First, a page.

Oh, bother. It's summer time and I'm losing track. I see that today is the IWSG posts day (now). So here's a quick nod of the head to the IWSG.
Purpose: To share and encourage. Writers can express doubts and concerns without fear of appearing foolish or weak. Those who have been through the fire can offer assistance and guidance. It’s a safe haven for insecure writers of all kinds!
Posting: The first Wednesday of every month is officially Insecure Writer’s Support Group day. Post your thoughts on your own blog. Talk about your doubts and the fears you have conquered. Discuss your struggles and triumphs. Offer a word of encouragement for others who are struggling. Visit others in the group (click on the badge above for the list) and connect with your fellow writers - aim for a dozen new people each time - and return comments. This group is all about connecting!
This month's question is: What valuable lessons have you learned since you started writing?
If I were to answer this one fully, it could be a very long list, even if we only count starting from when I published my first book. I'll just hit a couple of high points and hope that my readers will chime in with their own experiences!
1. If you want to write like a pro, treat it like a job. I don't mean sit in a cubicle and let your word processor suck all the life from you, but do expect to show up to work every day (or most days), and to hit some targets and goals.
2. Don't beat yourself up when life gets in the way and you can't write. Okay, not only does this sound like the opposite of the first item, but I'm still working on it. The thing is, if you *aren't* making a living at writing, odds are that there are other things in your life that sometimes have to take precedence. The struggle is to figure out which are real and what's an excuse, and find that eternally delicate balance.
3. Have fun. I'm not making piles of money writing. So if it stops giving me a return on investment in the form of joy, it's time to quit writing and go hiking.
What are your lessons? Leave a comment below, after checking out my review of the day!
Title: The Oregon Trail: A New American Journey
Author: Rinker Buck. Read by the author.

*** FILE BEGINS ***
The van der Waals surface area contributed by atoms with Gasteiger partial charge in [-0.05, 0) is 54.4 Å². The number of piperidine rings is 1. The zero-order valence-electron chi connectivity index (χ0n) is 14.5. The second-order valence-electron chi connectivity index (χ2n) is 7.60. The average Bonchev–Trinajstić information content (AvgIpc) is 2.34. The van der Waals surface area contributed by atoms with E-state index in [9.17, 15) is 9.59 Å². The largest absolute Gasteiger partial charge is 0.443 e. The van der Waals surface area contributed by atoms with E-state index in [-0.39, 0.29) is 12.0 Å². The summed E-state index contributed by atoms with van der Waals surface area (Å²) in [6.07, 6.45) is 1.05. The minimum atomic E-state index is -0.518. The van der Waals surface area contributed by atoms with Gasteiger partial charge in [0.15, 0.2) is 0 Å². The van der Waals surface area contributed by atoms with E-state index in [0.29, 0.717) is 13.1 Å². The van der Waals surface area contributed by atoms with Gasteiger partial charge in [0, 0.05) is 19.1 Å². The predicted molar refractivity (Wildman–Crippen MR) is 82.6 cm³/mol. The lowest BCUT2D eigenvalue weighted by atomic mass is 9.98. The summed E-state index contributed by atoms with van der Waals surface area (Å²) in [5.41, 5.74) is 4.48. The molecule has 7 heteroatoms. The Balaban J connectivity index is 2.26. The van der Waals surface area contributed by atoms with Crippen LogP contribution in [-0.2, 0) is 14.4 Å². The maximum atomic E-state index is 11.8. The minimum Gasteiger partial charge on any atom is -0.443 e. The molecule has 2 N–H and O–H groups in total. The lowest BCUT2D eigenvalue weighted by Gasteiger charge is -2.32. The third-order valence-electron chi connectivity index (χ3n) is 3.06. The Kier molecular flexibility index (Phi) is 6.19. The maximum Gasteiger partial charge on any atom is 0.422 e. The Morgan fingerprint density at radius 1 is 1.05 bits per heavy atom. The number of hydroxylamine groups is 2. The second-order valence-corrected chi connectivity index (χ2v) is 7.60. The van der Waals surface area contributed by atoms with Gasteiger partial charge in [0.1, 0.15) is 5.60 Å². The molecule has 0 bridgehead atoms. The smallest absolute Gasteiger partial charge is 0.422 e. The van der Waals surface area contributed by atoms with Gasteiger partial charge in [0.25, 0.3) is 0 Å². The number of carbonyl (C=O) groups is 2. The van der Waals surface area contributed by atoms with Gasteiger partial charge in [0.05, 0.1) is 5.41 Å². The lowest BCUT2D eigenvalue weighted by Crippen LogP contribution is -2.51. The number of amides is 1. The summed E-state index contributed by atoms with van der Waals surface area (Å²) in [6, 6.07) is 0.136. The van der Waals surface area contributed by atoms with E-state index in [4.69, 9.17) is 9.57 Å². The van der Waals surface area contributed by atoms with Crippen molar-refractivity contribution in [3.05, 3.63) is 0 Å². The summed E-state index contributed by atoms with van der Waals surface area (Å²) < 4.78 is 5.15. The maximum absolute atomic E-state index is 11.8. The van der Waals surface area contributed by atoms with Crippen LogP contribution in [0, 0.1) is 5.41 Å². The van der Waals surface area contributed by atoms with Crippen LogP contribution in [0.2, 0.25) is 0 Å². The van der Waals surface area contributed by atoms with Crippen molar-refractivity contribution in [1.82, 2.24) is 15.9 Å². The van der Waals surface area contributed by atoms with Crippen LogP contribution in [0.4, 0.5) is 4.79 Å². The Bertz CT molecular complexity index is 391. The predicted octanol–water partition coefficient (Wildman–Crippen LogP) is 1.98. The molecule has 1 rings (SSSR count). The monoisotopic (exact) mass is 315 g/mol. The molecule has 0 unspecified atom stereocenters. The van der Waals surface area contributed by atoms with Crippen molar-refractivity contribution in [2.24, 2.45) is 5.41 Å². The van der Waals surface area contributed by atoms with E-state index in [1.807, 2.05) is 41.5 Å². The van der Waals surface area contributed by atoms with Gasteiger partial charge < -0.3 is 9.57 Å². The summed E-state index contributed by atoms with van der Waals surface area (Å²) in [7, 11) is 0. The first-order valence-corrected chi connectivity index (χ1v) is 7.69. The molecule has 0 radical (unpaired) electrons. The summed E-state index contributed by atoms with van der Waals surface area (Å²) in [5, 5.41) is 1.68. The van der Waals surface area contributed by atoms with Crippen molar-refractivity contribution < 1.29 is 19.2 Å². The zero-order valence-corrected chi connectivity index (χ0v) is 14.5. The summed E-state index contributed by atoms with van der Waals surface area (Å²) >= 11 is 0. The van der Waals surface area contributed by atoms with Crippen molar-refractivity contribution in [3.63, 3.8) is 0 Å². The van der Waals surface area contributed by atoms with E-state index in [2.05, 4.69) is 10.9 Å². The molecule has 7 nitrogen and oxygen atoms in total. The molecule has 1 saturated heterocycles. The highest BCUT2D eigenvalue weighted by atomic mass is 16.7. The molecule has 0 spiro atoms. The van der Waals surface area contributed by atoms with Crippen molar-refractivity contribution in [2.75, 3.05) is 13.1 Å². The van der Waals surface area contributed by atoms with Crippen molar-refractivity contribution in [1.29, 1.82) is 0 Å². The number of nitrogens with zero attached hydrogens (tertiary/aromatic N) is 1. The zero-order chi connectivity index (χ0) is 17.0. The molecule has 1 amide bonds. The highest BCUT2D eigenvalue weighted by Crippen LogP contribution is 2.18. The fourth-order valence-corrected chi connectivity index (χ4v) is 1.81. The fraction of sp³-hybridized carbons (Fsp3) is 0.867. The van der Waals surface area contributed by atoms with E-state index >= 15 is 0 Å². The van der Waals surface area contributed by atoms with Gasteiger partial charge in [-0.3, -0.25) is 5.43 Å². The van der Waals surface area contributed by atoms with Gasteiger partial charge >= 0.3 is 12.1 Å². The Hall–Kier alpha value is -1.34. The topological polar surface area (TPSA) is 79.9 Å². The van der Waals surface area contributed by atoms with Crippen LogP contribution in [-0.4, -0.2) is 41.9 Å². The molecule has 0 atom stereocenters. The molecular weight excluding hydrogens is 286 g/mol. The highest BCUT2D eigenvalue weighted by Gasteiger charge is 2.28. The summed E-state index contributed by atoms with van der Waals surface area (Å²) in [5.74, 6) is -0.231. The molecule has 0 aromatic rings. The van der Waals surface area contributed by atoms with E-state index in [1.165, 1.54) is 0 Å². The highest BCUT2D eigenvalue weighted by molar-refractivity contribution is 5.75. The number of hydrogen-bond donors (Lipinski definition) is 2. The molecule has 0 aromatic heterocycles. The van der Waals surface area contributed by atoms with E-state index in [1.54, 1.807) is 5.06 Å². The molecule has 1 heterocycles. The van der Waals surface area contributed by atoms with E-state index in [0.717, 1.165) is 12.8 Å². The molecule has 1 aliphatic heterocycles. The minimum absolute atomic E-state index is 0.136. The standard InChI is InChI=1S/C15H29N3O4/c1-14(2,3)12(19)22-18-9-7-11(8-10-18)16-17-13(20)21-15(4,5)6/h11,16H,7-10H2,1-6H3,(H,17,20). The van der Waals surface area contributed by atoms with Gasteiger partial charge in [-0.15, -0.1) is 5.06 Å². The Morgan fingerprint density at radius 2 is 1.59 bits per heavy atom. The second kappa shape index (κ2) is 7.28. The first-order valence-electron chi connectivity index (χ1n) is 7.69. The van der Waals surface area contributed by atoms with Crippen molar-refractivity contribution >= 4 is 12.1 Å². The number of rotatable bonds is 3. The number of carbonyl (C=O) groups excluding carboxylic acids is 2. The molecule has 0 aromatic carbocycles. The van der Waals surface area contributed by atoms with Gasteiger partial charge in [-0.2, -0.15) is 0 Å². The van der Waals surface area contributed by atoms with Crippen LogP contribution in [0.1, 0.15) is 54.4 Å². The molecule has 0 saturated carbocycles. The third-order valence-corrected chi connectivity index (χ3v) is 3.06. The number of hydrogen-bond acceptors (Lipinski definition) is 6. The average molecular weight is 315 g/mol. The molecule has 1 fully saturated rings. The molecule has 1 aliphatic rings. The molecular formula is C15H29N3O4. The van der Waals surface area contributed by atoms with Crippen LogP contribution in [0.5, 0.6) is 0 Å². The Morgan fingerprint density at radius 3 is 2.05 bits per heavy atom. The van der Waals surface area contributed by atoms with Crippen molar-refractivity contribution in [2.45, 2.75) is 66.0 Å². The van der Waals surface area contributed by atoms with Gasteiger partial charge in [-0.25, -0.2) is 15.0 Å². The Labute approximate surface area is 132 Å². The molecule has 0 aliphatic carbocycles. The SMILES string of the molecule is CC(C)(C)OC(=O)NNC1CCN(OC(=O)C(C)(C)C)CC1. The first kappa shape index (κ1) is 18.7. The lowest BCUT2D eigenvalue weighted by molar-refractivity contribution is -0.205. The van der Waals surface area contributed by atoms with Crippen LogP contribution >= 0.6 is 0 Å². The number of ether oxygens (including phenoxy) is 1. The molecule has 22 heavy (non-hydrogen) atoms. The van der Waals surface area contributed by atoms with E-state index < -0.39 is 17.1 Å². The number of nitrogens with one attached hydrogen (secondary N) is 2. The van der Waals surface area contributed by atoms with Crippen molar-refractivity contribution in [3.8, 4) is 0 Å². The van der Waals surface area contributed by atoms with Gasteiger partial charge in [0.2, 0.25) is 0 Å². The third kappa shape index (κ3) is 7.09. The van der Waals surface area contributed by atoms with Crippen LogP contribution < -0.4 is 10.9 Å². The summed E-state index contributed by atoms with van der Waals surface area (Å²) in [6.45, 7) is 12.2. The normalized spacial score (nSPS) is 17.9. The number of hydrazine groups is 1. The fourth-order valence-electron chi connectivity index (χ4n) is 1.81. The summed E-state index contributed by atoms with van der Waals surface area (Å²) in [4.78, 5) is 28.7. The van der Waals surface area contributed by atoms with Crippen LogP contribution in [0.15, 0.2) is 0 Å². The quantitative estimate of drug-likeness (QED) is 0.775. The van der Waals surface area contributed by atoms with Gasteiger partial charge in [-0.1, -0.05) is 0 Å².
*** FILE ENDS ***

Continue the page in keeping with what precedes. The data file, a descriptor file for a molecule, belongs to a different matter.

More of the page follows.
Publisher: Simon & Schuster, 2015, 451 pages. Audio by Simon & Schuster Audio, 2015.
Source: Library digital collection.
Publisher's Summary:In the bestselling tradition of Bill Bryson and Tony Horwitz, Rinker Buck's "The Oregon Trail" is a major work of participatory history: an epic account of traveling the 2,000-mile length of the Oregon Trail the old-fashioned way, in a covered wagon with a team of mules--which hasn't been done in a century--that also tells the rich history of the trail, the people who made the migration, and its significance to the country.
Spanning 2,000 miles and traversing six states from Missouri to the Pacific Ocean, the Oregon Trail is the route that made America. In the fifteen years before the Civil War, when 400,000 pioneers used it to emigrate West--historians still regard this as the largest land migration of all time--the trail united the coasts, doubled the size of the country, and laid the groundwork for the railroads. The trail years also solidified the American character: our plucky determination in the face of adversity, our impetuous cycle of financial bubbles and busts, the fractious clash of ethnic populations competing for the same jobs and space. Today, amazingly, the trail is all but forgotten.
Rinker Buck is no stranger to grand adventures. "The New Yorker "described his first travel narrative, "Flight of Passage," as "a funny, cocky gem of a book," and with "The Oregon Trail "he seeks to bring the most important road in American history back to life. At once a majestic American journey, a significant work of history, and a personal saga reminiscent of bestsellers by Bill Bryson and Cheryl Strayed, the book tells the story of Buck's 2,000-mile expedition across the plains with tremendous humor and heart. He was accompanied by three cantankerous mules, his boisterous brother, Nick, and an "incurably filthy" Jack Russell terrier named Olive Oyl. Along the way, Buck dodges thunderstorms in Nebraska, chases his runaway mules across miles of Wyoming plains, scouts more than five hundred miles of nearly vanished trail on foot, crosses the Rockies, makes desperate fifty-mile forced marches for water, and repairs so many broken wheels and axels that he nearly reinvents the art of wagon travel itself. Apart from charting his own geographical and emotional adventure, Buck introduces readers to the evangelists, shysters, natives, trailblazers, and everyday dreamers who were among the first of the pioneers to make the journey west. With a rare narrative power, a refreshing candor about his own weakness and mistakes, and an extremely attractive obsession for history and travel, "The Oregon Trail" draws readers into the journey of a lifetime.